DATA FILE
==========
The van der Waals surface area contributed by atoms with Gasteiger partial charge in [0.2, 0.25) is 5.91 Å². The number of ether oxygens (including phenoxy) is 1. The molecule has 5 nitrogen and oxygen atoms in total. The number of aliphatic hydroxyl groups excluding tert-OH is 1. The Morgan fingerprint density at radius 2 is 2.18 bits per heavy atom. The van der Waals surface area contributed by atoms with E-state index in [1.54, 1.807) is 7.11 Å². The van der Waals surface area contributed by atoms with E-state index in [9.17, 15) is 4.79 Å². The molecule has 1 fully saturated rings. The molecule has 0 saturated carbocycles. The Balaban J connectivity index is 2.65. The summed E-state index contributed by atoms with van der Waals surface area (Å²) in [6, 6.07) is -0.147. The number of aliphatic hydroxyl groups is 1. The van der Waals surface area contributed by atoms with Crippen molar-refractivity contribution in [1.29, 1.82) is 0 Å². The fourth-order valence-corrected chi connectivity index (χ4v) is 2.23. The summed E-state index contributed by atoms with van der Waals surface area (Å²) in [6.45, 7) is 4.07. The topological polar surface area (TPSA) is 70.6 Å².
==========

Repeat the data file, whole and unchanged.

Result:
The van der Waals surface area contributed by atoms with Gasteiger partial charge in [0.2, 0.25) is 5.91 Å². The number of ether oxygens (including phenoxy) is 1. The molecule has 5 nitrogen and oxygen atoms in total. The number of aliphatic hydroxyl groups excluding tert-OH is 1. The Morgan fingerprint density at radius 2 is 2.18 bits per heavy atom. The van der Waals surface area contributed by atoms with E-state index in [1.54, 1.807) is 7.11 Å². The van der Waals surface area contributed by atoms with E-state index in [9.17, 15) is 4.79 Å². The molecule has 1 fully saturated rings. The molecule has 0 saturated carbocycles. The Balaban J connectivity index is 2.65. The summed E-state index contributed by atoms with van der Waals surface area (Å²) in [6, 6.07) is -0.147. The number of aliphatic hydroxyl groups is 1. The van der Waals surface area contributed by atoms with Crippen molar-refractivity contribution in [1.29, 1.82) is 0 Å². The fourth-order valence-corrected chi connectivity index (χ4v) is 2.23. The summed E-state index contributed by atoms with van der Waals surface area (Å²) in [6.45, 7) is 4.07. The topological polar surface area (TPSA) is 70.6 Å².